- the grade of the cancer – how the cancer cells look under the microscope, which gives an idea of how the cancer might grow or spread.
The grading and staging of primary bone cancer is complex. Your cancer doctor or specialist nurse will talk to you about this and explain how it may help plan your treatment.
We have more information about staging and grading bone cancer.
As primary bone cancer is rare, treatment is usually planned and given in a specialist sarcoma treatment centre. There are only a small number of sarcoma treatment centres in the UK.
A team of specialists will meet to discuss the best possible treatment for you. This is called a multidisciplinary team (MDT). Your cancer doctor or specialist nurse will explain the different treatments options and their side effects. They will also talk to you about things to consider when making treatment decisions.
The following treatments may be used to treat bone sarcoma. Most people need a combination of these treatments.
Surgery is usually the main treatment for most types of bone cancer. Some people might have reconstructive surgery at the same time as the operation. If you have a bone sarcoma in an arm or leg, it is usually possible to remove the sarcoma with limb-sparing surgery. Very rarely, the best treatment is to remove the whole of the affected limb (amputation).
Targeted therapy uses drugs to find and attack cancer cells. It is not often used to treat primary bone cancer. A drug called mifamurtide may be used to treat some people with osteosarcoma. Some people with rarer types of primary bone cancer may be treated with other targeted therapies as part of a clinical trial.
You might have some treatments as part of a clinical trial.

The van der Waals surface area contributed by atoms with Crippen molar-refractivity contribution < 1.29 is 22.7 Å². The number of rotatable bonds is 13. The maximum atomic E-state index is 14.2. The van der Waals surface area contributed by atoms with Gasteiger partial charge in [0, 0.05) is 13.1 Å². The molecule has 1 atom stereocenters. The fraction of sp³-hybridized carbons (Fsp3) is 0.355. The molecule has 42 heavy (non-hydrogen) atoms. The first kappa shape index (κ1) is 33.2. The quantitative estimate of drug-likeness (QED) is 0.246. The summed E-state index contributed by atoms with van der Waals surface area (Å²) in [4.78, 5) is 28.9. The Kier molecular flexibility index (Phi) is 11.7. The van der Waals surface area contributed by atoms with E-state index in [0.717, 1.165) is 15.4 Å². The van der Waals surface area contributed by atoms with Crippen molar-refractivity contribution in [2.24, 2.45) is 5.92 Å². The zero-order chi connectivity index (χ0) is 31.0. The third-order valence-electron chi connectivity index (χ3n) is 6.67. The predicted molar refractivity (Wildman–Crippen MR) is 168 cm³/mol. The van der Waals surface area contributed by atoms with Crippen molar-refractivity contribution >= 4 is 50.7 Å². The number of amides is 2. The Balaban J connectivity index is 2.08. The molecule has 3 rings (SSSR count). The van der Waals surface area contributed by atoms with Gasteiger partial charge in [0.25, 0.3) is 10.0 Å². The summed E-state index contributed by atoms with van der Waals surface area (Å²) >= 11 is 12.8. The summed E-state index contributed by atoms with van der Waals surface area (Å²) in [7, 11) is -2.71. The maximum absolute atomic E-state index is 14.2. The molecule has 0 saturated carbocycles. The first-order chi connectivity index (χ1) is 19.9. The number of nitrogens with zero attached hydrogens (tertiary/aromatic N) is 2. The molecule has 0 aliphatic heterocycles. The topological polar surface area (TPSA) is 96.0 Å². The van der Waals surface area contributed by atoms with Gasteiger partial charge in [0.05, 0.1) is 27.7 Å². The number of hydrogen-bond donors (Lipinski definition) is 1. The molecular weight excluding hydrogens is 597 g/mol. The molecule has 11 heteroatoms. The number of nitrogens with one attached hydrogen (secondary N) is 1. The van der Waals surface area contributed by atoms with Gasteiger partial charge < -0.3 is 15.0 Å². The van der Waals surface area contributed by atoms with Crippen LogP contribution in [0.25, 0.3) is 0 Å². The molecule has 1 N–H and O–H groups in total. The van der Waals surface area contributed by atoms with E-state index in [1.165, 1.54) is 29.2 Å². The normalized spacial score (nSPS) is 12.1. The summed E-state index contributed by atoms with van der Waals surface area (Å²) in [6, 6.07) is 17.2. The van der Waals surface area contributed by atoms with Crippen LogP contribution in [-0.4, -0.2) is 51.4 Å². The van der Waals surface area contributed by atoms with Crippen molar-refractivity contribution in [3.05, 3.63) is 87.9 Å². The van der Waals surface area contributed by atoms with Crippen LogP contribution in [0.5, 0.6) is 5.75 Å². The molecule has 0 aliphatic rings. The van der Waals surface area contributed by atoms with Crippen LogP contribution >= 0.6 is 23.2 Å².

We have more information about primary bone cancer treatment.
Many people recover well after treatment for primary bone cancer. Some people take longer and need extra help. Before you go home, the hospital staff will talk to you about your recovery.
If you are worried about going home, talk to the hospital staff before you leave. They can arrange any help and support you might need at home.
After your treatment finishes, you will have regular check-ups with your cancer doctor or specialist nurse. They will tell you how often and for how long you will need to have these. It will depend on the type of treatment you had and the risk of the cancer coming back.
You may have regular tests to check for any signs of the cancer coming back, including chest x-rays. You may also have regular blood tests. Some people may have MRI scans. If you have had chemotherapy, you may have regular scans to check your heart for a few years.
If you notice any new symptoms, or have any problems between appointments, contact your cancer doctor or specialist nurse for advice.
Many people find they get nervous before their appointments. You may worry about the cancer coming back. This is natural. It can help to get support from family, friends or your specialist nurse. Or you can speak to our cancer support specialists.